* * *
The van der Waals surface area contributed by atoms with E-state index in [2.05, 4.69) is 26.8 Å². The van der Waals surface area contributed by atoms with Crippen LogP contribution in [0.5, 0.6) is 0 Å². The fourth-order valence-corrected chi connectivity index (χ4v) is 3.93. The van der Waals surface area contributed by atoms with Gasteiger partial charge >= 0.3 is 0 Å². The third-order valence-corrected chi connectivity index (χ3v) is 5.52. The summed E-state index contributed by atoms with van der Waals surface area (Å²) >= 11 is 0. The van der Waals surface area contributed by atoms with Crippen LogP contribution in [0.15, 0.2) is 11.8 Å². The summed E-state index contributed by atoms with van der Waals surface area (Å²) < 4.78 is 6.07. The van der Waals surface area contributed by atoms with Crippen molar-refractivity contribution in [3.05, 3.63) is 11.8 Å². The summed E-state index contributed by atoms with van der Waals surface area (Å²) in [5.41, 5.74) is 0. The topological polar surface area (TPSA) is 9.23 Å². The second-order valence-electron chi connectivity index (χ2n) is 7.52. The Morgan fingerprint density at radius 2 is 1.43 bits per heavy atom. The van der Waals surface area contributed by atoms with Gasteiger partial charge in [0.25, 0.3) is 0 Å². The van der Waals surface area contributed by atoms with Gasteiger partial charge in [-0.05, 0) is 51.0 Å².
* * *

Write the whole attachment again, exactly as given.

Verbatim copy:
The van der Waals surface area contributed by atoms with E-state index in [2.05, 4.69) is 26.8 Å². The van der Waals surface area contributed by atoms with Crippen LogP contribution in [0.5, 0.6) is 0 Å². The fourth-order valence-corrected chi connectivity index (χ4v) is 3.93. The van der Waals surface area contributed by atoms with Gasteiger partial charge >= 0.3 is 0 Å². The third-order valence-corrected chi connectivity index (χ3v) is 5.52. The summed E-state index contributed by atoms with van der Waals surface area (Å²) >= 11 is 0. The van der Waals surface area contributed by atoms with Crippen LogP contribution in [0.15, 0.2) is 11.8 Å². The summed E-state index contributed by atoms with van der Waals surface area (Å²) < 4.78 is 6.07. The van der Waals surface area contributed by atoms with Crippen molar-refractivity contribution in [3.05, 3.63) is 11.8 Å². The summed E-state index contributed by atoms with van der Waals surface area (Å²) in [5.41, 5.74) is 0. The topological polar surface area (TPSA) is 9.23 Å². The second-order valence-electron chi connectivity index (χ2n) is 7.52. The Morgan fingerprint density at radius 2 is 1.43 bits per heavy atom. The van der Waals surface area contributed by atoms with Gasteiger partial charge in [0.25, 0.3) is 0 Å². The van der Waals surface area contributed by atoms with Gasteiger partial charge in [-0.05, 0) is 51.0 Å².